Arc the Lad: Twilight of the Spirits
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10  |  Arc The Lad: Twilight of the Spirits. Great Taste, Less Filling
chick3_16 , 11/11/2003 9:25:50 AM

Arc the LadIn the grand video game tradition of great games, a central theme arises. When you decide to do a type of game, and then take out all the guff, you've generally got a game people will play. Take Blades of Steel for instance. With off sides, penalties, and formal rules taken out, the bare-boned result is pure fun. Pro Wrestling was also fun because of its simplicity. The list can go on and on...

Now fast forward to a few years later. No one knows except the both of you...seriously, years later, most games that come out seem more concerned with image than why people bought them in the first place. This is best demonstrated in the RPG genre. To sound like an old fogey, there was a reason why Dragon Warrior and Final Fantasy were popular. They didn't rely on graphics or other bits of icing on the cake. The games revolved around a quest. Nowadays, we have more Xenosagas out that play like really long movies (Fishbulb can explain it better than I). It has been hard to find a half decent RPG in the next-generation age.

Ladies and gentlemen, and Internet nerds the world over: I present to you: Arc The Lad: Twilight of the Spirits.

I played this game right after beating FFX (same sitting) and initially thought the graphics were horrible compared to FFX. Then I realized that this wasn't meant to look like real life, and the graphics from that standpoint are impressive. And then the story hit me like a ton of bricks. All of a sudden, I was hooked. As I played farther into the game, I realized why this game had more of a grip on me than FFX. There were few cinematic cutscenes. The game wasn't built on its looks, but on telling a story, a story about two brothers.

I'll finish this point up later, but for the time being, some elaboration is in order. After all, I think I can allow a carry of a few steps (it's a Canadian thing).

The story revolves around Kharg and Darc, two brothers separated as infants. Kharg is a young swordsman in the small human village of Yewbell. Darc ends up as a slave to the frog lady, Geedo. The game switches back and forth from these two perspectives and leads them both nearer each other. The storytelling is this game's greatest strength, and more RPG designers would be wise to look at this game in order to see what's important to the fantasy gamer. Image is nothing, thirst is everything. Forget about sprites.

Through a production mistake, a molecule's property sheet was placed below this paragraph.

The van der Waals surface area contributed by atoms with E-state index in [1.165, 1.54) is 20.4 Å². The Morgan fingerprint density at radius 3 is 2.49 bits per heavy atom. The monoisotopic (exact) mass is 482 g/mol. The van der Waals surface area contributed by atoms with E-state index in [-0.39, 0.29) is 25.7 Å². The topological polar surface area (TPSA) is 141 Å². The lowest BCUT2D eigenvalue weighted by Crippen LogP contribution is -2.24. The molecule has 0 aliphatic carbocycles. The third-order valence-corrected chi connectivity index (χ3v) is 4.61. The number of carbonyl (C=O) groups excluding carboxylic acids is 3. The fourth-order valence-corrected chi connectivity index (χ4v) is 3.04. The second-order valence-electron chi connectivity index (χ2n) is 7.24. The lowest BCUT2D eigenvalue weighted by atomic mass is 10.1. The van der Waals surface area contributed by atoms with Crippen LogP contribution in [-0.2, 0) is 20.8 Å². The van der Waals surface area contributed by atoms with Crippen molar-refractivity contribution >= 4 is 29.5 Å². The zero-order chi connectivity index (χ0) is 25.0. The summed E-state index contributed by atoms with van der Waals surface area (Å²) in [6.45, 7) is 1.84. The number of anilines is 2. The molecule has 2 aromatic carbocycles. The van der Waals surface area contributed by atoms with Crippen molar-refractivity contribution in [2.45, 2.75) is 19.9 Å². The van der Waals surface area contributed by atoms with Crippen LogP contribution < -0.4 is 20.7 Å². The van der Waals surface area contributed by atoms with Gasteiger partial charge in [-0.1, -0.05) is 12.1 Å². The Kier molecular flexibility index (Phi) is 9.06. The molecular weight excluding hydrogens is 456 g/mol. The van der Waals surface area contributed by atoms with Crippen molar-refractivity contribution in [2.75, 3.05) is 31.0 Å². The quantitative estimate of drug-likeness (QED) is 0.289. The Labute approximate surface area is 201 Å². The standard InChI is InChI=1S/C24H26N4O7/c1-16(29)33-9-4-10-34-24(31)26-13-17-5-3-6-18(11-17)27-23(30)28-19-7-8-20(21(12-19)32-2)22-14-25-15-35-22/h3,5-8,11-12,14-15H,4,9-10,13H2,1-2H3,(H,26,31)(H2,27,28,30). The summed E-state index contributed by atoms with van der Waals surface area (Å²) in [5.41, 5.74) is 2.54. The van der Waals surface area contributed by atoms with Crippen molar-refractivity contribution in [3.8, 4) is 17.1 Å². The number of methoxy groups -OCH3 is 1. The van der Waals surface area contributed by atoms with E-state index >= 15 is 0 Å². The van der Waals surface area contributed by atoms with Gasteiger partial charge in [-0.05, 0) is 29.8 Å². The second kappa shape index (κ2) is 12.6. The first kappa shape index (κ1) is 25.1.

The graphics in this game are impressive all around. They weren't meant to look realistic, and with that viewpoint, they were well done indeed. The battle graphics and the town graphics were well done and the animation is free of chops (and also chopsticks, pork chops, chop suey, karate chop, chopping blocks, chop shops, etc...). That aspect gets a 10.

The sound is actually more of a background in this game, with emphasis on using it to complement the story as opposed to making it front and centre (take Chrono Trigger for example, now THAT's a soundtrack, and it complements the game as opposed to being more than that). Nothing memorable about the music, but it's there and doesn't try to make you notice it. If you do happen to notice, it's good stuff. The voice acting doesn't happen so often in this game, but when it is done, it's done right. Give that a 10.

Also in this game is a battle system not unlike Final Fantasy Tactics, where the two sides take turns running around a battlefield. It adds a great strategy element to the game. Also adding strategy is the fact that spirit stones are your MP. You have to pay to get them back up. And of course, you walk from destination to destination instead of wandering, which takes some of the tedium out of the game. I really like their take on weapons in this game (why people modify them as opposed to getting new weapons, makes total sense) and that there is never an unjustified hurry because there is little wandering.

Satisfied with the technical aspects, I can say that the true beauty of this game is in its storytelling. It is original, it draws you in, and you always end up with a hankering to play the other guy to see what he's up to. RPGs like this have been impossible to find outside of the Final Fantasy series, and even then have had their spotty moments.

So I ask everyone here to give this game a try. This is a pure role playing game, one that gets you back to the true roots that drew many of us into it. I figured I was addicted to the story when I played, but then I let my fiancée watch me play it and she wanted to play. She played it for 4 hours straight. The one who says Ogre Battle is boring and Final Fantasy is pointless played this for 4 hours straight. When this happens, you get a lotto ticket, buy the game, and then curse the lotto ticket for being such a loser before playing again.

So we have a 10. Out of 10 of course.

On a side note, this game is a continuation of the Arc The Lad series of games based on Japanese anime. The first 3 games are available on PS1 and in a future review, I will discuss the predecessors since I am tempted to play them all. I do believe you can get them in a set.

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